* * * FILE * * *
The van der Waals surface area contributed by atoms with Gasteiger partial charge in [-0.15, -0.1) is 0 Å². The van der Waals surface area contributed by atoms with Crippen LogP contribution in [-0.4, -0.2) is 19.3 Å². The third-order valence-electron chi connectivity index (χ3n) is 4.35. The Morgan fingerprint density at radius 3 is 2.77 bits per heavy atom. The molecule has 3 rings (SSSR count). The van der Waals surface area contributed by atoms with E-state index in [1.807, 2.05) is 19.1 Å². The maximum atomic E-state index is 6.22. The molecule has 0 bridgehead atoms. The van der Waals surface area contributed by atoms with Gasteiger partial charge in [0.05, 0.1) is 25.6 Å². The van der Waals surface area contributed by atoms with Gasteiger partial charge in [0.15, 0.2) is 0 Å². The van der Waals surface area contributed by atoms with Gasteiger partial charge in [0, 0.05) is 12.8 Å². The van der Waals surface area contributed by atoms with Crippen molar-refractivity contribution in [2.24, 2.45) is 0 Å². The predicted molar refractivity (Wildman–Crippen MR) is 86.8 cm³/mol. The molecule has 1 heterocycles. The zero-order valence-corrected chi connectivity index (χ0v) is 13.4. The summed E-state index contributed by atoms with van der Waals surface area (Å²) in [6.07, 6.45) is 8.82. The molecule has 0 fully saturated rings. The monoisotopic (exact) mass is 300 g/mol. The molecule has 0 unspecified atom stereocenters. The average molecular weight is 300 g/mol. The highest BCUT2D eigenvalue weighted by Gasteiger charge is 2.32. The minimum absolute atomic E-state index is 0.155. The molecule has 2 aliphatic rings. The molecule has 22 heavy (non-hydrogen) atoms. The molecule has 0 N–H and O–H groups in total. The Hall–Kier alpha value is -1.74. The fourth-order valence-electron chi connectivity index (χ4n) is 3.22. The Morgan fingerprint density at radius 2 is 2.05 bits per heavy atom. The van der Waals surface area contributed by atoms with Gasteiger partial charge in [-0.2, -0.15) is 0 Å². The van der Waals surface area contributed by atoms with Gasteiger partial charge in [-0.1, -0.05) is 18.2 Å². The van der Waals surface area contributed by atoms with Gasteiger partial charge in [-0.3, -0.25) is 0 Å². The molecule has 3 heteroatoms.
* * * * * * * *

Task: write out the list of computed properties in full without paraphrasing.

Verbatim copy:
The van der Waals surface area contributed by atoms with Gasteiger partial charge in [-0.15, -0.1) is 0 Å². The van der Waals surface area contributed by atoms with Crippen LogP contribution in [-0.4, -0.2) is 19.3 Å². The third-order valence-electron chi connectivity index (χ3n) is 4.35. The Morgan fingerprint density at radius 3 is 2.77 bits per heavy atom. The molecule has 3 rings (SSSR count). The van der Waals surface area contributed by atoms with E-state index in [1.807, 2.05) is 19.1 Å². The maximum atomic E-state index is 6.22. The molecule has 0 bridgehead atoms. The van der Waals surface area contributed by atoms with Gasteiger partial charge in [0.05, 0.1) is 25.6 Å². The van der Waals surface area contributed by atoms with Gasteiger partial charge in [0.15, 0.2) is 0 Å². The van der Waals surface area contributed by atoms with Gasteiger partial charge in [0, 0.05) is 12.8 Å². The van der Waals surface area contributed by atoms with Crippen molar-refractivity contribution in [2.24, 2.45) is 0 Å². The predicted molar refractivity (Wildman–Crippen MR) is 86.8 cm³/mol. The molecule has 1 heterocycles. The zero-order valence-corrected chi connectivity index (χ0v) is 13.4. The summed E-state index contributed by atoms with van der Waals surface area (Å²) in [6.07, 6.45) is 8.82. The molecule has 0 fully saturated rings. The monoisotopic (exact) mass is 300 g/mol. The molecule has 0 unspecified atom stereocenters. The average molecular weight is 300 g/mol. The highest BCUT2D eigenvalue weighted by Gasteiger charge is 2.32. The minimum absolute atomic E-state index is 0.155. The molecule has 2 aliphatic rings. The molecule has 22 heavy (non-hydrogen) atoms. The molecule has 0 N–H and O–H groups in total. The Hall–Kier alpha value is -1.74. The fourth-order valence-electron chi connectivity index (χ4n) is 3.22. The Morgan fingerprint density at radius 2 is 2.05 bits per heavy atom. The van der Waals surface area contributed by atoms with Gasteiger partial charge in [-0.2, -0.15) is 0 Å². The van der Waals surface area contributed by atoms with Gasteiger partial charge in [-0.1, -0.05) is 18.2 Å². The van der Waals surface area contributed by atoms with Gasteiger partial charge in [-0.3, -0.25) is 0 Å². The molecule has 3 heteroatoms.